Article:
Liquid radwaste leak near Vladivostok

Publish date: October 26, 1997

Written by: Igor Kudrik

Radiation control authorities have detected increased levels of radiation in the bay outside Zvezda naval yard in Bolshoi Kamen, 35 km east of Vladivostok, in the Russian Far East. The source of the contamination is underground tanks for liquid radioactive waste from the Pacific Fleets' nuclear submarines.

The underground tanks with liquid radioactive waste are 40 years old. The concrete tanks, built for temporary usage only, are developing cracks and radioactivity is leaking out. According to Valery Butov, a former military lawyer who spent three decades working with the nuclear fleet, the overall infrastructure is in a precarious position now.

–It’s time to find another place to store the water, said Butov to local newspaper Vladivostok News.

The amount of leakage and the level of contamination in the bay is unknown. The liquid radioactive waste, formerly cooling water of the submarine reactor cores, is piped above ground to the underground concrete tanks close to the sea in Bolshoi Kamen. The city itself houses some 60,000 people, most of whom are working at the shipyards Zvezda and Vostok. Following the ban on dumping of radioactive waste at sea in 1993, the volume of stored waste has steadily increased.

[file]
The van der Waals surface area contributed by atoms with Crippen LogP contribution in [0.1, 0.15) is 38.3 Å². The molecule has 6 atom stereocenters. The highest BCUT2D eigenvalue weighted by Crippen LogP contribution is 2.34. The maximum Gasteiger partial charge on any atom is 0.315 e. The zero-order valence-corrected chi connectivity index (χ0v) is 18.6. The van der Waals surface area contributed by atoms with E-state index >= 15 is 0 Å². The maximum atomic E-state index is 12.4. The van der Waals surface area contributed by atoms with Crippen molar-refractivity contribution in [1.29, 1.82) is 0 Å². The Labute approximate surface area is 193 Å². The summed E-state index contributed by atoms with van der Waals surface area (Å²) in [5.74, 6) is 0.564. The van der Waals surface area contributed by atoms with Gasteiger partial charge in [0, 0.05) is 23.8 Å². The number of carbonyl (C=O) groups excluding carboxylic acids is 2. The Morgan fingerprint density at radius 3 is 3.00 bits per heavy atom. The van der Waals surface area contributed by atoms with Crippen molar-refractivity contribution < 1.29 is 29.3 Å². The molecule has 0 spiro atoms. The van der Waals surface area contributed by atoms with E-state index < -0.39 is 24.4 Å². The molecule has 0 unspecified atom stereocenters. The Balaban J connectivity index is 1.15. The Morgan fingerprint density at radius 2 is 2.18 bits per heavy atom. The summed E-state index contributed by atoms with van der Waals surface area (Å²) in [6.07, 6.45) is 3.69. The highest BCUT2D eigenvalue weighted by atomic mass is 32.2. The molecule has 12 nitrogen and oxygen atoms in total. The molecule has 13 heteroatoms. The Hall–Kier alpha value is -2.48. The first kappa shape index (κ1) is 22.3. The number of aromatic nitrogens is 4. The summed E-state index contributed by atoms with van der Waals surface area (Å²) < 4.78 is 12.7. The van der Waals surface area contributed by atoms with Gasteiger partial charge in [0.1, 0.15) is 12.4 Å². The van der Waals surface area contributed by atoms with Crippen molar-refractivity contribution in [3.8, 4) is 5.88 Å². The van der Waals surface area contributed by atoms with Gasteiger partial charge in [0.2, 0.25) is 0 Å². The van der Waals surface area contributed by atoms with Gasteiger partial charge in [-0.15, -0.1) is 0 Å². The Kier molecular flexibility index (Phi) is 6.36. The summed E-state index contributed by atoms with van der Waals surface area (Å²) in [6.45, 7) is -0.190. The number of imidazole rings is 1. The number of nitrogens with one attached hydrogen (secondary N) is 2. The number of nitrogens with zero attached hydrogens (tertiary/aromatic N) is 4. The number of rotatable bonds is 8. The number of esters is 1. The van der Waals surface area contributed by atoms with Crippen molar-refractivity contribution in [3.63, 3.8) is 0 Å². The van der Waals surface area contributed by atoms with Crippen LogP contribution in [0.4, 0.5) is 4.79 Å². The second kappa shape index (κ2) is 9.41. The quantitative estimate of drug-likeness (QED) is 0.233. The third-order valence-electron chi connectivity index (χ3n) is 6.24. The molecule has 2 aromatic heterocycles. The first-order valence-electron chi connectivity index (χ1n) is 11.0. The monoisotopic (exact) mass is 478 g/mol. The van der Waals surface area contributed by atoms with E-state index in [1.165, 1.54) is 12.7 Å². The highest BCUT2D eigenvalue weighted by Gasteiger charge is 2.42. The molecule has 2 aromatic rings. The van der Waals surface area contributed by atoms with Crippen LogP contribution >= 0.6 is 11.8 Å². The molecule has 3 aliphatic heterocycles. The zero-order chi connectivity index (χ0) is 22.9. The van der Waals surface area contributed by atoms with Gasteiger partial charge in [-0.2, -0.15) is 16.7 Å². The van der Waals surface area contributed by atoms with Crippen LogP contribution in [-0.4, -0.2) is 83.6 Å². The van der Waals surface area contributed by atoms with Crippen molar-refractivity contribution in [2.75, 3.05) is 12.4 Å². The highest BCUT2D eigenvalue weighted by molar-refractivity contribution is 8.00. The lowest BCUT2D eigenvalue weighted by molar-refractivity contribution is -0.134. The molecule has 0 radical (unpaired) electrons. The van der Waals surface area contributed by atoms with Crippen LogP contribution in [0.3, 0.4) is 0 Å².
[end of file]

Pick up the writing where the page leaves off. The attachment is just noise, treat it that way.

TNT-5: Storage vessel turned radwaste
Owing to its unsatisfactory condition, a special storage vessel for liquid radwaste, the TNT-5, was transferred from Bolshoi Kamen Bay to Pavlovsk Bay and grounded in the shallows there. According to a recent UN report on implementation of "Agenda 21" in Russia this is unsatisfactory, as, owing to absorption of radionucleides from the radwaste into the metal of its tanks, the hull of TNT-5 itself now constitutes solid radioactive waste. The TNT-5, officially taken out of operation in 1992, still contains 400 cubic meters of liquid radwaste.

The delivery of a floating liquid waste processing facility financed by Japan, designed by American company Babcock & Wilcox and built at Amursky Naval shipbuilding yard, was met with surprising resistance from the local population of Bolshoi Kamen. On August 17 a referendum was held in Shkotovo region, which includes Bolshoy Kamen, in which 90% of the voters said no to the facility. Nevertheless, the local Duma of Bolshoy Kamen, preferring to avoid sentiments in this question, on October 13 decided to grant permission to operate the liquid waste processing facility at Zvezda yard.

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